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Bruce D. Clark
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Raymond St. Jacques,
The story involves a white supremist plot to taint the United States water supply with a toxin that is harmless to whites but lethal to blacks. The only obstacles that stand in the way of this dastardly plan are Jim Brown, Fred Williamson and Jim Kelly, who shoot, kick and karate chop their way to final victory. Written by
"Three the Hard Way" earned its reputation on the presence of (and chemistry between) its three roundly diverse Black action stars - Fred Williamson, Jim Brown and Jim Kelly. They were perfectly cast for a film with an engaging premise about "The Man" poisoning the water supply in three major urban/inner cities. It featured some sweet eye-candy along the way (including the always divine Sheila Frazier as imperiled "Wendy" - fresh off of "Superfly" - a more devilish interracial trio of masochistic beauties, and Fred in the bed with yet another babe), an underrated soundtrack by a quartet edition of The Impressions (post-Curtis Mayfield but featured on-screen in a recording session as record producer Brown's rising stars) and all the tricked-out blaxploitation trimmings.
The problem is that because the script was anemic of healthy plot twists, padding is embarrassingly in full effect...including an overly long speedboat sequence that plays like a vanity piece for Williamson to pose and look pretty (with a second classy lady by his side less than 5 minutes after leaving the first one - "playa-playa," we get the point), and an equally long stretch of the aforementioned leather-clad "hench-bitches" rumbling into town on their choppers. That's too much celluloid cellulite wasted on characters styling and profiling, and not enough story intricacies to keep the tension tightly mounted.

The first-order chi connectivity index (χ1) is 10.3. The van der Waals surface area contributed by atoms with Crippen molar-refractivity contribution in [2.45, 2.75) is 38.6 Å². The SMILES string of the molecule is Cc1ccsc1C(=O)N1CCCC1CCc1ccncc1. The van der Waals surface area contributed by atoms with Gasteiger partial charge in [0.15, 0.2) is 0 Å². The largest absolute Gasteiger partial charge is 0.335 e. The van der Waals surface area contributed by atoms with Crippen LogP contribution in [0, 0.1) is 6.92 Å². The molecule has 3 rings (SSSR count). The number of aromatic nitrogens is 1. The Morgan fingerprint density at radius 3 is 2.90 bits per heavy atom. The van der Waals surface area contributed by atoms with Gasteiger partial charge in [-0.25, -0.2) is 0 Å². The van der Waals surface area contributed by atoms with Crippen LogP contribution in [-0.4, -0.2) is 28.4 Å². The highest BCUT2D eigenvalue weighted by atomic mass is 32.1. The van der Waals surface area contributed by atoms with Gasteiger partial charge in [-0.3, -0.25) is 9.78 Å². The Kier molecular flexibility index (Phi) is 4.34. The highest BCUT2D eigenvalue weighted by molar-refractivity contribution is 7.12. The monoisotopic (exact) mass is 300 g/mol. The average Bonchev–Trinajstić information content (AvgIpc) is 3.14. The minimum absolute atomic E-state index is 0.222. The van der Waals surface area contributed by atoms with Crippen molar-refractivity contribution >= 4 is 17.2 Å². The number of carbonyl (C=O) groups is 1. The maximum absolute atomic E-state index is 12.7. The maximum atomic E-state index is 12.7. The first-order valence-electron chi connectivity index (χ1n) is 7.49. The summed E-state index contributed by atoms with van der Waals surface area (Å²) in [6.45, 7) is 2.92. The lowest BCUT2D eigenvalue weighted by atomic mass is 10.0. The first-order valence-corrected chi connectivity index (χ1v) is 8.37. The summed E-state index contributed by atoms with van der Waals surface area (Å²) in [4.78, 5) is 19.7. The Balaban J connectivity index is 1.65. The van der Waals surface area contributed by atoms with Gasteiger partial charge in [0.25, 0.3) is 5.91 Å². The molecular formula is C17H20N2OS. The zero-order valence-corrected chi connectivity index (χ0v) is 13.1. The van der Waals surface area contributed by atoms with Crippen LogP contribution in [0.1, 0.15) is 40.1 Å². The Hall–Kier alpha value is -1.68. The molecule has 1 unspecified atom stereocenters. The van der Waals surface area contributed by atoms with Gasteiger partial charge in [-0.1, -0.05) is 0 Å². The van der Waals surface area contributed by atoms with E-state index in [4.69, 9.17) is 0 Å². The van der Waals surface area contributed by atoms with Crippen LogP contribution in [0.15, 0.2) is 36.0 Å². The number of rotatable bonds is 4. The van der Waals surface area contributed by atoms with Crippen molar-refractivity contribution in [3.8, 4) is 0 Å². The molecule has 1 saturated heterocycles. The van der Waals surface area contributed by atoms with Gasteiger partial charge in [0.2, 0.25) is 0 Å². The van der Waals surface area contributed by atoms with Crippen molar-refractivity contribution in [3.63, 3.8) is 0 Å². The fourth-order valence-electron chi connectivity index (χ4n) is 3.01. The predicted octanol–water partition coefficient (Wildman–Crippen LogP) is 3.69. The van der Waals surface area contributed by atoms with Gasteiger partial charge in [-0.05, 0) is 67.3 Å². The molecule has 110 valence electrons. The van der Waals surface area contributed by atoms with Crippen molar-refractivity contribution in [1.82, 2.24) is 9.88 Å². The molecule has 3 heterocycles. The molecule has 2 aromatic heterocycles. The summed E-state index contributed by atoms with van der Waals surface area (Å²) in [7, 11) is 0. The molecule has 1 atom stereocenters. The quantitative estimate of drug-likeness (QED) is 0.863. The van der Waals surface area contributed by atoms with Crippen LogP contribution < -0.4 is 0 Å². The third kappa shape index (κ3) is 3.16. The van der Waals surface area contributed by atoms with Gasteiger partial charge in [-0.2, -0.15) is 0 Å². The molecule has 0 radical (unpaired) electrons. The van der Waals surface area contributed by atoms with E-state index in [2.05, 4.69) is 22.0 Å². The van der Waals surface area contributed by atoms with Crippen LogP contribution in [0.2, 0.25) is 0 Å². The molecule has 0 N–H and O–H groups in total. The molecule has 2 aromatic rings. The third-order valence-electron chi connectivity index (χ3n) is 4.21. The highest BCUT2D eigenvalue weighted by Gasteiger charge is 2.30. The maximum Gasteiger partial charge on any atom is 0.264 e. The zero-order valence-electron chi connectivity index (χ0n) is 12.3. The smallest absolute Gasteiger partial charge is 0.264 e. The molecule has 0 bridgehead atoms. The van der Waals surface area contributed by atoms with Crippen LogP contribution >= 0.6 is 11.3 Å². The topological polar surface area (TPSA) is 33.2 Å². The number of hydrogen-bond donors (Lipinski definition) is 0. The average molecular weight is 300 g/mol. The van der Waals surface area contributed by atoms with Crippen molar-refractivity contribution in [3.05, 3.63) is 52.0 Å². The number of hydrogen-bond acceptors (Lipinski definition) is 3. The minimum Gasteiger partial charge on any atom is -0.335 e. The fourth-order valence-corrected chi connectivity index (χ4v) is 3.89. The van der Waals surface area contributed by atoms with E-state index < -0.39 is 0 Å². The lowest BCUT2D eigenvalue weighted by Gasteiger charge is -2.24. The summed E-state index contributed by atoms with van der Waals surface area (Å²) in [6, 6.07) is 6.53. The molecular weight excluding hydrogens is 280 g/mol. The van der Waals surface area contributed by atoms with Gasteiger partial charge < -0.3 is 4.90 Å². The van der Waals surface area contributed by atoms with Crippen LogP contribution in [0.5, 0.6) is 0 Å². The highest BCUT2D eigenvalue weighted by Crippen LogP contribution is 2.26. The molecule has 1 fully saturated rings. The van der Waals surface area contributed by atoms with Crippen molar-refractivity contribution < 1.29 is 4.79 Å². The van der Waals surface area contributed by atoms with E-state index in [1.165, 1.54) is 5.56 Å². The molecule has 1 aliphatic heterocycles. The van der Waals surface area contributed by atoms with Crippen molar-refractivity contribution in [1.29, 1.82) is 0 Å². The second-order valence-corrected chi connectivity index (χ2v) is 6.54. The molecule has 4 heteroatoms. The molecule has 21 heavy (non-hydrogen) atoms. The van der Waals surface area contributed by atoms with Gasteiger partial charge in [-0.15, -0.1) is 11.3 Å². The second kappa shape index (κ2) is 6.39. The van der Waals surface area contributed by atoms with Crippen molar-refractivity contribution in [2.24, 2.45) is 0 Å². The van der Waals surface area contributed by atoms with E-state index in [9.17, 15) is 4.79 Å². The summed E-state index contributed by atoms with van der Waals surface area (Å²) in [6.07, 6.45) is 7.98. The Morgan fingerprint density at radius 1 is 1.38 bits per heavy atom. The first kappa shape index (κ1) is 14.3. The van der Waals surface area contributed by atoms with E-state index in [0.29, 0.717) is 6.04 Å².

When things do heat up, it's great to see the three stars interact. Ironically, MVP honors go not to former football giants Brown or Williamson but to Jim Kelly, whoopin' on a crooked cracker cop that makes the mistake of planting some illicit substances in his gold-plated ride. "Wanna set me up," Kelly asks with most righteous indignation, then proceeds to kick the pig's ass all over both sides of a Windy City side street! Director Gordon Parks, Jr. should have also let the soul brothers have more hang time without making them jump straight into their mission to save all brotherhood - maybe even a flashback to when they were youngbloods, foreshadowing their personalities as grown men. While the stars' talents weren't totally wasted, "Three the Hard Way" should have been much more epic.
Someday an ambitious director and a cast of wanna-be's (likely a rapper or two) will try to remake this flick. Their biggest challenge - beyond fleshing out the story - will be finding three stars as compelling as Brown, Williamson and Kelly. Let's raise a snifter of Harvey's Bristol Creme that somebody at least has the fortitude to release the original on DVD, unedited, with commentary and maybe a featurette including the participation of all three baad-asss action heroes.
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